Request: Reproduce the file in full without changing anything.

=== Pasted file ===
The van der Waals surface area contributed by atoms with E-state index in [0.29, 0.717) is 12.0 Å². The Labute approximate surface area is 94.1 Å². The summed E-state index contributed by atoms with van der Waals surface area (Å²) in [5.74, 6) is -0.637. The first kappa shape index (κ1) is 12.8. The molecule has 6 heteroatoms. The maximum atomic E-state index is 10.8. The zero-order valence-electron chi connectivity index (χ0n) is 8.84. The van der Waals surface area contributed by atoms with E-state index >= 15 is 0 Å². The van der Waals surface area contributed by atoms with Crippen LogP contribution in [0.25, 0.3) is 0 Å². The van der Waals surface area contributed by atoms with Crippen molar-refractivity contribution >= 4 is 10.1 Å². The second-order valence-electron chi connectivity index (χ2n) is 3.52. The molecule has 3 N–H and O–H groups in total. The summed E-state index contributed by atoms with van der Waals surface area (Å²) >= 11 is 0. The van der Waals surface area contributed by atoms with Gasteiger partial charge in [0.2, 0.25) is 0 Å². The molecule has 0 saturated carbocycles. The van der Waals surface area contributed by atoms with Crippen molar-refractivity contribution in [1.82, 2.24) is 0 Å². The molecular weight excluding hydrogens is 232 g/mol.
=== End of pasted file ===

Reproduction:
The van der Waals surface area contributed by atoms with E-state index in [0.29, 0.717) is 12.0 Å². The Labute approximate surface area is 94.1 Å². The summed E-state index contributed by atoms with van der Waals surface area (Å²) in [5.74, 6) is -0.637. The first kappa shape index (κ1) is 12.8. The molecule has 6 heteroatoms. The maximum atomic E-state index is 10.8. The zero-order valence-electron chi connectivity index (χ0n) is 8.84. The van der Waals surface area contributed by atoms with E-state index >= 15 is 0 Å². The van der Waals surface area contributed by atoms with Crippen LogP contribution in [0.25, 0.3) is 0 Å². The van der Waals surface area contributed by atoms with Crippen molar-refractivity contribution >= 4 is 10.1 Å². The second-order valence-electron chi connectivity index (χ2n) is 3.52. The molecule has 3 N–H and O–H groups in total. The summed E-state index contributed by atoms with van der Waals surface area (Å²) >= 11 is 0. The van der Waals surface area contributed by atoms with Gasteiger partial charge in [0.2, 0.25) is 0 Å². The molecule has 0 saturated carbocycles. The van der Waals surface area contributed by atoms with Crippen molar-refractivity contribution in [1.82, 2.24) is 0 Å². The molecular weight excluding hydrogens is 232 g/mol.